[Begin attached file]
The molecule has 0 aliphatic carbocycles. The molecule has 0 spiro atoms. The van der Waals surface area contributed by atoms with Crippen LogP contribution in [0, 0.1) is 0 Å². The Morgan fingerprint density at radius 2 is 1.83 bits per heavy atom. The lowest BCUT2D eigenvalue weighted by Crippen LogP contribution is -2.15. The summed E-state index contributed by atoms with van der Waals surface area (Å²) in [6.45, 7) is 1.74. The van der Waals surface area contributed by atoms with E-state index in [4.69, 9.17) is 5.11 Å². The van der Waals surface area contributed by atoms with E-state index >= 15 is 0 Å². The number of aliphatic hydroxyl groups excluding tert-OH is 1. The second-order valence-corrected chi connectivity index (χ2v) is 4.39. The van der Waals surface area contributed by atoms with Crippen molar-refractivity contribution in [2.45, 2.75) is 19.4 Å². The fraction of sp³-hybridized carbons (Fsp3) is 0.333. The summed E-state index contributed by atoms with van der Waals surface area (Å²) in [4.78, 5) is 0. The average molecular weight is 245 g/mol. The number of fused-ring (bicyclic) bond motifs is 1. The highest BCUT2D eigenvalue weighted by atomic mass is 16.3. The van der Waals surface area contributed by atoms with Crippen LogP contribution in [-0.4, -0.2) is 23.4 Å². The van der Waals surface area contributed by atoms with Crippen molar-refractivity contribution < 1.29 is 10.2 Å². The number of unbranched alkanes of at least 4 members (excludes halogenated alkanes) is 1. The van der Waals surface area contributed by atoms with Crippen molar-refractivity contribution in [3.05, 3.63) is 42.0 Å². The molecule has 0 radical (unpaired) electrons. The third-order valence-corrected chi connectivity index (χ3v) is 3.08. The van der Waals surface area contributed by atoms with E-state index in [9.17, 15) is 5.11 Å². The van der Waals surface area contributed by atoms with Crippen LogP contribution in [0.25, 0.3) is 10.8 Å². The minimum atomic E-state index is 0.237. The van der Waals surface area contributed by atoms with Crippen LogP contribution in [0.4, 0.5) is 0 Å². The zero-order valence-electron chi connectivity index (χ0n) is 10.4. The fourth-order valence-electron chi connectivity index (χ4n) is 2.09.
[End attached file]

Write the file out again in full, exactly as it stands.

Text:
The molecule has 0 aliphatic carbocycles. The molecule has 0 spiro atoms. The van der Waals surface area contributed by atoms with Crippen LogP contribution in [0, 0.1) is 0 Å². The Morgan fingerprint density at radius 2 is 1.83 bits per heavy atom. The lowest BCUT2D eigenvalue weighted by Crippen LogP contribution is -2.15. The summed E-state index contributed by atoms with van der Waals surface area (Å²) in [6.45, 7) is 1.74. The van der Waals surface area contributed by atoms with E-state index in [4.69, 9.17) is 5.11 Å². The van der Waals surface area contributed by atoms with E-state index >= 15 is 0 Å². The number of aliphatic hydroxyl groups excluding tert-OH is 1. The second-order valence-corrected chi connectivity index (χ2v) is 4.39. The van der Waals surface area contributed by atoms with Crippen molar-refractivity contribution in [2.45, 2.75) is 19.4 Å². The fraction of sp³-hybridized carbons (Fsp3) is 0.333. The summed E-state index contributed by atoms with van der Waals surface area (Å²) in [4.78, 5) is 0. The average molecular weight is 245 g/mol. The number of fused-ring (bicyclic) bond motifs is 1. The highest BCUT2D eigenvalue weighted by atomic mass is 16.3. The van der Waals surface area contributed by atoms with Crippen LogP contribution in [-0.4, -0.2) is 23.4 Å². The van der Waals surface area contributed by atoms with Crippen molar-refractivity contribution < 1.29 is 10.2 Å². The number of unbranched alkanes of at least 4 members (excludes halogenated alkanes) is 1. The van der Waals surface area contributed by atoms with Crippen molar-refractivity contribution in [3.05, 3.63) is 42.0 Å². The molecule has 0 radical (unpaired) electrons. The third-order valence-corrected chi connectivity index (χ3v) is 3.08. The van der Waals surface area contributed by atoms with E-state index in [9.17, 15) is 5.11 Å². The van der Waals surface area contributed by atoms with Crippen LogP contribution in [0.25, 0.3) is 10.8 Å². The minimum atomic E-state index is 0.237. The van der Waals surface area contributed by atoms with Crippen LogP contribution in [0.4, 0.5) is 0 Å². The zero-order valence-electron chi connectivity index (χ0n) is 10.4. The fourth-order valence-electron chi connectivity index (χ4n) is 2.09.